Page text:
By Sid Sidlo
The Cleveland Civil War Roundtable
Copyright © 2008, All Rights Reserved
Editor’s note: At the time this article was originally published in The Charger in the winter of 2002, Sid Sidlo, a long-time friend of the CCWRT, was editor of the North Carolina CWRT’s newsletter, The Ramrod.
It is a truism that by the time of the Civil War, the bayonet had outlived its usefulness in combat. Yet like many truisms, it tells only part of the story. Certainly the bayonet was not used in the 1860s as it had been before then. Up through the war with Mexico, the last conflict fought with smoothbore muskets, the bayonet’s value was as a “shock tactic” to disorganize the defenders and take the ground, but not necessarily to win by killing. Men would often break and run from an attack of gleaming bayonets. Most, if not all, of the casualties would be caused by rifle fire, but in a sense the victory belonged to the bayonets.
The Civil War started out with just that tactic in mind, but the superior range and accuracy of the rifled musket, developed between the wars, changed everything. The charging line would be stopped in its tracks before it was close enough to use bayonets. It was only at times of desperation, when a unit under heavy attack ran out of ammunition and the options were to turn and run or make a desperate charge with cold steel, as did the 20th Maine at Gettysburg, that a bayonet charge would be ordered.
The bayonet originated in the 16th century when the dagger used for hand-to-hand fighting was inserted into the muzzle of the harquebus, the first gun fired from the shoulder, and its successor, the musket, to form a long lance. This “plug” bayonet had a cross-guard and a straight double-edged pointed blade.
In the latter part of the 17th century, British and French armies shortened the blade and extended and tapered the hilt to fit different calibers so that the handle could be inserted into the mouth of any firearm, eliminating the need for separate units of infantry pikesmen carrying “pikes,” or long spears.
Toward the end of the 18th century the sword bayonet was replaced by the angular socket, or ring, bayonet, with a sleeve that fit around the barrel and was held in place with a slot and stud. Also called a “spike” bayonet, it was about 14 inches to 18 inches long, round or triangular in shape, lighter in weight than a sword bayonet, and did not interfere with firing. Full-length arms, such as the Springfield rifle, were equipped with the socket bayonet, which was standard equipment for both sides during the war.
As terrible as bayonets may seem, few in the Civil War ever died from bayonet wounds received in combat. Gen. John Gordon wrote: “The bristling points and the glitter of bayonets were fearful to look upon as they were leveled in front of a charging line, but they were rarely reddened with blood.”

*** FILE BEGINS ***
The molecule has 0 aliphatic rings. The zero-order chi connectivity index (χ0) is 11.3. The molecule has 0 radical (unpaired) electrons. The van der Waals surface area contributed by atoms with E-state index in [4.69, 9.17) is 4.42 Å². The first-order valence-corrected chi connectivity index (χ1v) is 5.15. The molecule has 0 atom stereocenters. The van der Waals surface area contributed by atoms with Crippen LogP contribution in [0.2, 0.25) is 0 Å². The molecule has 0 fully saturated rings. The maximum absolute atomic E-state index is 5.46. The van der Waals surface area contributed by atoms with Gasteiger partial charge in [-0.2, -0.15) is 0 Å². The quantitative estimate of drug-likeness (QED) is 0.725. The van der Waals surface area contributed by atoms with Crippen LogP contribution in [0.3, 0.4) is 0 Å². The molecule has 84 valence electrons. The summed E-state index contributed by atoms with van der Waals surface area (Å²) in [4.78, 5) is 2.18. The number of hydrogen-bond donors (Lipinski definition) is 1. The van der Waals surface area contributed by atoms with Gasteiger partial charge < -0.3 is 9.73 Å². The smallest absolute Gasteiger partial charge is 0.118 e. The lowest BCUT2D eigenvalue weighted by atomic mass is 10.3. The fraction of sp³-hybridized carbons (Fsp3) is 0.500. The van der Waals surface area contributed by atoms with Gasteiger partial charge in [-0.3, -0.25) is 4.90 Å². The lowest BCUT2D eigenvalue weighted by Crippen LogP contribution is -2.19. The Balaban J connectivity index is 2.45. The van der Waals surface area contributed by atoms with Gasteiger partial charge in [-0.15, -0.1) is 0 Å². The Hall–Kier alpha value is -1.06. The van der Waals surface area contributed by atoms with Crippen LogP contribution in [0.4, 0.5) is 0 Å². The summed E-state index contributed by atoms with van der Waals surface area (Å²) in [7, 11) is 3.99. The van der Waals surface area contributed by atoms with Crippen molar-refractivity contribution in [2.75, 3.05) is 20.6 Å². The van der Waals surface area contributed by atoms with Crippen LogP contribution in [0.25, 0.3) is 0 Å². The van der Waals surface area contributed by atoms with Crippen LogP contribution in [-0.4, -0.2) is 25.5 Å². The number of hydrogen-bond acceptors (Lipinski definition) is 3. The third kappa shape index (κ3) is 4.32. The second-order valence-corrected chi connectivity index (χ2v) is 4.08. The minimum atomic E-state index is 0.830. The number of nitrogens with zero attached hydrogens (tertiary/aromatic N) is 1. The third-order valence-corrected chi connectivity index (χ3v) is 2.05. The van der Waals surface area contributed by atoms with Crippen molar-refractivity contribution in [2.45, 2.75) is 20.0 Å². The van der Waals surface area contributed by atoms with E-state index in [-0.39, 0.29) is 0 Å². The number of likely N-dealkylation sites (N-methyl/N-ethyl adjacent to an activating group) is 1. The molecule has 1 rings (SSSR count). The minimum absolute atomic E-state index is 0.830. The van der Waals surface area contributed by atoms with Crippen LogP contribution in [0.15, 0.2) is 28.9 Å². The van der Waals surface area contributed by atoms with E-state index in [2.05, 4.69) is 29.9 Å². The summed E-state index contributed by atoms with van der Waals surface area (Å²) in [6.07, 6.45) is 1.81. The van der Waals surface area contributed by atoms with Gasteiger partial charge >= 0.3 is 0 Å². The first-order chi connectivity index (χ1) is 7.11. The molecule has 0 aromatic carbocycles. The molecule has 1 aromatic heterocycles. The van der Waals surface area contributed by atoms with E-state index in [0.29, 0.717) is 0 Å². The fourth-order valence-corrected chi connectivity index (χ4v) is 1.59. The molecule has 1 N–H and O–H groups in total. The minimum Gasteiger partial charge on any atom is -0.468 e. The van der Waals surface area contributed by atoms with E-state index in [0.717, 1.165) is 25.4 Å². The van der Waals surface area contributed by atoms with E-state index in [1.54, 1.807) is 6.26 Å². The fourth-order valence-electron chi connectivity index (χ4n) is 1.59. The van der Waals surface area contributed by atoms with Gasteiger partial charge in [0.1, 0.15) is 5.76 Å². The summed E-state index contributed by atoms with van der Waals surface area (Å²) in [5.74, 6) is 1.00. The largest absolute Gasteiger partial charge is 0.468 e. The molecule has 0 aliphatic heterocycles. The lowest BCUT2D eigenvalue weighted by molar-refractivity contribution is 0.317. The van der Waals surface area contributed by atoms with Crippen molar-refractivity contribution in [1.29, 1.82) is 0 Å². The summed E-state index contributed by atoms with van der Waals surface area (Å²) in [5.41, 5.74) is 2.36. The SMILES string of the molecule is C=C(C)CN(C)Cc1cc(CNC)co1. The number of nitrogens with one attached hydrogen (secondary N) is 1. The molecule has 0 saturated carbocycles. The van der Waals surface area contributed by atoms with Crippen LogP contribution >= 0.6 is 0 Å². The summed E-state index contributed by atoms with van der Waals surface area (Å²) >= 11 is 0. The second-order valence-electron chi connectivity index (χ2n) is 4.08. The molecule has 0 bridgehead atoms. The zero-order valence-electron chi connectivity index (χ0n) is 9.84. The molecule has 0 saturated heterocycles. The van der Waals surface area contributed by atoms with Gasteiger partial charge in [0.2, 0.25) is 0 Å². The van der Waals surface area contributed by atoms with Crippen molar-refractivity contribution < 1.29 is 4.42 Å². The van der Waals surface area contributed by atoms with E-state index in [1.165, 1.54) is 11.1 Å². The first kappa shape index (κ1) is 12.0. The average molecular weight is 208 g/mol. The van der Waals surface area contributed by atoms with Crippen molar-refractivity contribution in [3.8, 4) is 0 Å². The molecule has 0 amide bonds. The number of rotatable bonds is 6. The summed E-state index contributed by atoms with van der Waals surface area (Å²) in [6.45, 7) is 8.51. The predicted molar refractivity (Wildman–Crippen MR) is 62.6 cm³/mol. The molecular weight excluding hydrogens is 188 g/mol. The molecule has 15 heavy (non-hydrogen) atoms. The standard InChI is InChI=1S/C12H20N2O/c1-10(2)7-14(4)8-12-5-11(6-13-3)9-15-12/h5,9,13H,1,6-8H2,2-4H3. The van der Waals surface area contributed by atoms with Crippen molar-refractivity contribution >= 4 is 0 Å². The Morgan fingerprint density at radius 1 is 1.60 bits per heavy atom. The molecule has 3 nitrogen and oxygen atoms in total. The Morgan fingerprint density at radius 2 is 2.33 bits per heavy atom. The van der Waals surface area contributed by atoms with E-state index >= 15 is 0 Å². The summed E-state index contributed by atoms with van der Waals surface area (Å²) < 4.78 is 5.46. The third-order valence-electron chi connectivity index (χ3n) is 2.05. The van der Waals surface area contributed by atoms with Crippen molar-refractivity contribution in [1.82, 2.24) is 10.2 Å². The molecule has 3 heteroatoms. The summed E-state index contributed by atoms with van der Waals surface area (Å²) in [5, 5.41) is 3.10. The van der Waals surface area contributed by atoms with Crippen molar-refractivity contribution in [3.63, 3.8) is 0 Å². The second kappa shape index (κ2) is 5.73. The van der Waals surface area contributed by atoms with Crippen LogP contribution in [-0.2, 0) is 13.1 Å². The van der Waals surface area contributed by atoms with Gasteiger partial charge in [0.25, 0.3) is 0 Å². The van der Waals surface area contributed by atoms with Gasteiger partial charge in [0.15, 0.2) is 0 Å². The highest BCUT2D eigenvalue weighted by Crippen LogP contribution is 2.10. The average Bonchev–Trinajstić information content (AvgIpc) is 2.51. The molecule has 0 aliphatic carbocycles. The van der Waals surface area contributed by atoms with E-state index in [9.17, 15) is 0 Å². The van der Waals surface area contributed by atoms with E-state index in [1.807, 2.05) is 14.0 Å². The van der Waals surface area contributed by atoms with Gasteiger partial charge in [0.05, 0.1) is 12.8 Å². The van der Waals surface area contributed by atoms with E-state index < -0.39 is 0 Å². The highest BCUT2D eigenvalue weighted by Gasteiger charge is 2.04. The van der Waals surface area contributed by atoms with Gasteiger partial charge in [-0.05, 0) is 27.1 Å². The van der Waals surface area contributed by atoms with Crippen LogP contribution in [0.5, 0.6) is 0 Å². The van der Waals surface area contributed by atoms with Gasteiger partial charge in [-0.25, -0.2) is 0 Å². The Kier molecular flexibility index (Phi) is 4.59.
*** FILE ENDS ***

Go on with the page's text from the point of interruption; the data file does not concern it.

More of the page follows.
To be effective, the bayonet had to be aimed to reach a vital spot, deep in the body or protected by bone. (They were also hard to pull out.) While bayonet wounds were frightening and painful, they were generally not as devastating as bullet wounds.
During the ten months of Grant’s overland campaign, from the Wilderness to Sayler’s Creek, only some fifty bayonet wounds were treated surgically at Union army hospitals. In his Regimental Losses, Fox claims that of 250,000 Union wounded treated in hospitals, only 922 (0.4 of 1%) were victims of cavalry sabers or bayonets.
In the years since the Civil War, the bayonet has had many modifications, but has not disappeared as an infantry weapon. One model of rifle had a permanently attached folding bayonet. During World War I, the British preferred the knife bayonet, the French the spike bayonet, and the Germans a knife bayonet with a saw at the rear to be used for construction. Yet World War I had about the same percentage of bayonet victims as the Civil War.
By World War II, with the notable exception of the Russians, who carried very long spike bayonets when they attacked German lines, the knife bayonet had become standard issue for most armies. It had been further shortened, and provided with a hand grip as well. Japanese soldiers carried very sharp knife bayonets with a hooked ring that would catch the opponent’s blade. For hand-to-hand fighting, they usually held the bayonets in their hands and used them as swords. A common tactic for small attack forces in World War II was to creep up to the enemy line, unleash a shower of hand grenades, then charge with bayonets fixed.
Rather than say that the Civil War made the bayonet obsolete, it is fairer to say that the tactic of charging with bayonets alone, except in desperate situations, ended with the Civil War. But because of its usefulness in hand-to-hand fighting, the bayonet is still a valued member of the arsenal of military weapons.